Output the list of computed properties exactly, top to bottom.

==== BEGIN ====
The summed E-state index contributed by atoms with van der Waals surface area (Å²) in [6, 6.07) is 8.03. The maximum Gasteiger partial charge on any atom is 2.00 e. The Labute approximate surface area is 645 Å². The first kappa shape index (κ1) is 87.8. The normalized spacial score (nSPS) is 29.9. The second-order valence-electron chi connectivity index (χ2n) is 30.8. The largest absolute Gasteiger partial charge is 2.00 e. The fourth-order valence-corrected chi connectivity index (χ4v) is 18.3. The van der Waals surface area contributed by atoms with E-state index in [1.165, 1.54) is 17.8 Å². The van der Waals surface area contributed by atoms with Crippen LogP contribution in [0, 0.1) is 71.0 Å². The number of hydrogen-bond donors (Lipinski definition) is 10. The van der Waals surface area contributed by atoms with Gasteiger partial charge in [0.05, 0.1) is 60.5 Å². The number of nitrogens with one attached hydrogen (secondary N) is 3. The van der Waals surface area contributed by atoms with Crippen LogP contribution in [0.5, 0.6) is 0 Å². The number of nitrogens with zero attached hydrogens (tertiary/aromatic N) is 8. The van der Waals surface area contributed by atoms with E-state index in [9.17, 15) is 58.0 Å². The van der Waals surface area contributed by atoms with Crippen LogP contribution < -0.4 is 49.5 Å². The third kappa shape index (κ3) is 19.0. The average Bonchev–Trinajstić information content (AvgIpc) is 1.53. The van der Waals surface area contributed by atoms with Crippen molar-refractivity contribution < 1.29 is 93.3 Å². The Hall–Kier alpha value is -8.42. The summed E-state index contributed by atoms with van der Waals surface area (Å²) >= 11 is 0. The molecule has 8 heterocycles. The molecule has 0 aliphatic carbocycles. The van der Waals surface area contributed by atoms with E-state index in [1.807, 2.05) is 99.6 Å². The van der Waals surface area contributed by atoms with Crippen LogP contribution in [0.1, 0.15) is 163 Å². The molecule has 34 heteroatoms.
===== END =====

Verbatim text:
The summed E-state index contributed by atoms with van der Waals surface area (Å²) in [6, 6.07) is 8.03. The maximum Gasteiger partial charge on any atom is 2.00 e. The Labute approximate surface area is 645 Å². The first kappa shape index (κ1) is 87.8. The normalized spacial score (nSPS) is 29.9. The second-order valence-electron chi connectivity index (χ2n) is 30.8. The largest absolute Gasteiger partial charge is 2.00 e. The fourth-order valence-corrected chi connectivity index (χ4v) is 18.3. The van der Waals surface area contributed by atoms with E-state index in [1.165, 1.54) is 17.8 Å². The van der Waals surface area contributed by atoms with Crippen LogP contribution in [0, 0.1) is 71.0 Å². The number of hydrogen-bond donors (Lipinski definition) is 10. The van der Waals surface area contributed by atoms with Gasteiger partial charge in [0.05, 0.1) is 60.5 Å². The number of nitrogens with one attached hydrogen (secondary N) is 3. The van der Waals surface area contributed by atoms with Crippen LogP contribution in [0.5, 0.6) is 0 Å². The number of nitrogens with zero attached hydrogens (tertiary/aromatic N) is 8. The van der Waals surface area contributed by atoms with E-state index in [9.17, 15) is 58.0 Å². The van der Waals surface area contributed by atoms with Crippen LogP contribution < -0.4 is 49.5 Å². The third kappa shape index (κ3) is 19.0. The average Bonchev–Trinajstić information content (AvgIpc) is 1.53. The van der Waals surface area contributed by atoms with Crippen molar-refractivity contribution < 1.29 is 93.3 Å². The Hall–Kier alpha value is -8.42. The summed E-state index contributed by atoms with van der Waals surface area (Å²) >= 11 is 0. The molecule has 8 heterocycles. The molecule has 0 aliphatic carbocycles. The van der Waals surface area contributed by atoms with E-state index in [1.807, 2.05) is 99.6 Å². The van der Waals surface area contributed by atoms with Crippen LogP contribution in [0.1, 0.15) is 163 Å². The molecule has 34 heteroatoms.